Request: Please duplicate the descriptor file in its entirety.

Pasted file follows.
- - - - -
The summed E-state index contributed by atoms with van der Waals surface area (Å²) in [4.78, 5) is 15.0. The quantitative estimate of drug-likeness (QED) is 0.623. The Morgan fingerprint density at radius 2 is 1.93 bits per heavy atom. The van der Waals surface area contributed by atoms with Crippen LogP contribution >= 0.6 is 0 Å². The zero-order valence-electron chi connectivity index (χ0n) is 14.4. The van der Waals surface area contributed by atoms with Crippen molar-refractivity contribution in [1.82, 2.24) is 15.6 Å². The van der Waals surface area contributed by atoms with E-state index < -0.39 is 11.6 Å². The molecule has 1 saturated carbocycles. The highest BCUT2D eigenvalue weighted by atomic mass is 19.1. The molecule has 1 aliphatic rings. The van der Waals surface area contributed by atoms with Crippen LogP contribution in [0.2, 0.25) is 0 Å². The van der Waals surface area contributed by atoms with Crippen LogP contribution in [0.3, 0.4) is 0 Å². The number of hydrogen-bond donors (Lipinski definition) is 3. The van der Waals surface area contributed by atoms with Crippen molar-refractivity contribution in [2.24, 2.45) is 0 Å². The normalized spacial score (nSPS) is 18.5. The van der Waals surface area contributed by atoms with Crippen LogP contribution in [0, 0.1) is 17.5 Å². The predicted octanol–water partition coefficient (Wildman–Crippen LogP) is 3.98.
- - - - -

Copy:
The summed E-state index contributed by atoms with van der Waals surface area (Å²) in [4.78, 5) is 15.0. The quantitative estimate of drug-likeness (QED) is 0.623. The Morgan fingerprint density at radius 2 is 1.93 bits per heavy atom. The van der Waals surface area contributed by atoms with Crippen LogP contribution >= 0.6 is 0 Å². The zero-order valence-electron chi connectivity index (χ0n) is 14.4. The van der Waals surface area contributed by atoms with Crippen molar-refractivity contribution in [1.82, 2.24) is 15.6 Å². The van der Waals surface area contributed by atoms with E-state index < -0.39 is 11.6 Å². The molecule has 1 saturated carbocycles. The highest BCUT2D eigenvalue weighted by atomic mass is 19.1. The molecule has 1 aliphatic rings. The van der Waals surface area contributed by atoms with Crippen LogP contribution in [0.2, 0.25) is 0 Å². The van der Waals surface area contributed by atoms with Crippen LogP contribution in [0.3, 0.4) is 0 Å². The number of hydrogen-bond donors (Lipinski definition) is 3. The van der Waals surface area contributed by atoms with Crippen molar-refractivity contribution in [2.24, 2.45) is 0 Å². The normalized spacial score (nSPS) is 18.5. The van der Waals surface area contributed by atoms with Crippen LogP contribution in [0, 0.1) is 17.5 Å². The predicted octanol–water partition coefficient (Wildman–Crippen LogP) is 3.98.